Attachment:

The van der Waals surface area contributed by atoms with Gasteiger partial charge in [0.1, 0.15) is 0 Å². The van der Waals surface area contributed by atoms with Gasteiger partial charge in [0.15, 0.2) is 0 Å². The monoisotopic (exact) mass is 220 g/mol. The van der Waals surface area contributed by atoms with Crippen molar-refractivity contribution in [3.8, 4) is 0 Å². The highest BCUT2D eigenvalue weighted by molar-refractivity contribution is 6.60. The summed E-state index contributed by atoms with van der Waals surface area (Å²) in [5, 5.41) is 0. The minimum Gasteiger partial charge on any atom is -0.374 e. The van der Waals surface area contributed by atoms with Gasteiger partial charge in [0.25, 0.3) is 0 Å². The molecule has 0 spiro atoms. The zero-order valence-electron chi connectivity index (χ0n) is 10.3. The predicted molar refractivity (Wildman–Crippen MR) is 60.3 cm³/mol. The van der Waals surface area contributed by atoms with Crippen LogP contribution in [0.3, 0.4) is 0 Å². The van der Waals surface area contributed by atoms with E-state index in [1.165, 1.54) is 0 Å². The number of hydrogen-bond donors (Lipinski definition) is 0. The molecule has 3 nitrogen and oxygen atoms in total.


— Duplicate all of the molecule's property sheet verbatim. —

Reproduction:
The van der Waals surface area contributed by atoms with Gasteiger partial charge in [0.1, 0.15) is 0 Å². The van der Waals surface area contributed by atoms with Gasteiger partial charge in [0.15, 0.2) is 0 Å². The monoisotopic (exact) mass is 220 g/mol. The van der Waals surface area contributed by atoms with Crippen molar-refractivity contribution in [3.8, 4) is 0 Å². The highest BCUT2D eigenvalue weighted by molar-refractivity contribution is 6.60. The summed E-state index contributed by atoms with van der Waals surface area (Å²) in [5, 5.41) is 0. The minimum Gasteiger partial charge on any atom is -0.374 e. The van der Waals surface area contributed by atoms with Gasteiger partial charge in [0.25, 0.3) is 0 Å². The molecule has 0 spiro atoms. The zero-order valence-electron chi connectivity index (χ0n) is 10.3. The predicted molar refractivity (Wildman–Crippen MR) is 60.3 cm³/mol. The van der Waals surface area contributed by atoms with Crippen LogP contribution in [0.3, 0.4) is 0 Å². The van der Waals surface area contributed by atoms with E-state index in [1.165, 1.54) is 0 Å². The number of hydrogen-bond donors (Lipinski definition) is 0. The molecule has 3 nitrogen and oxygen atoms in total.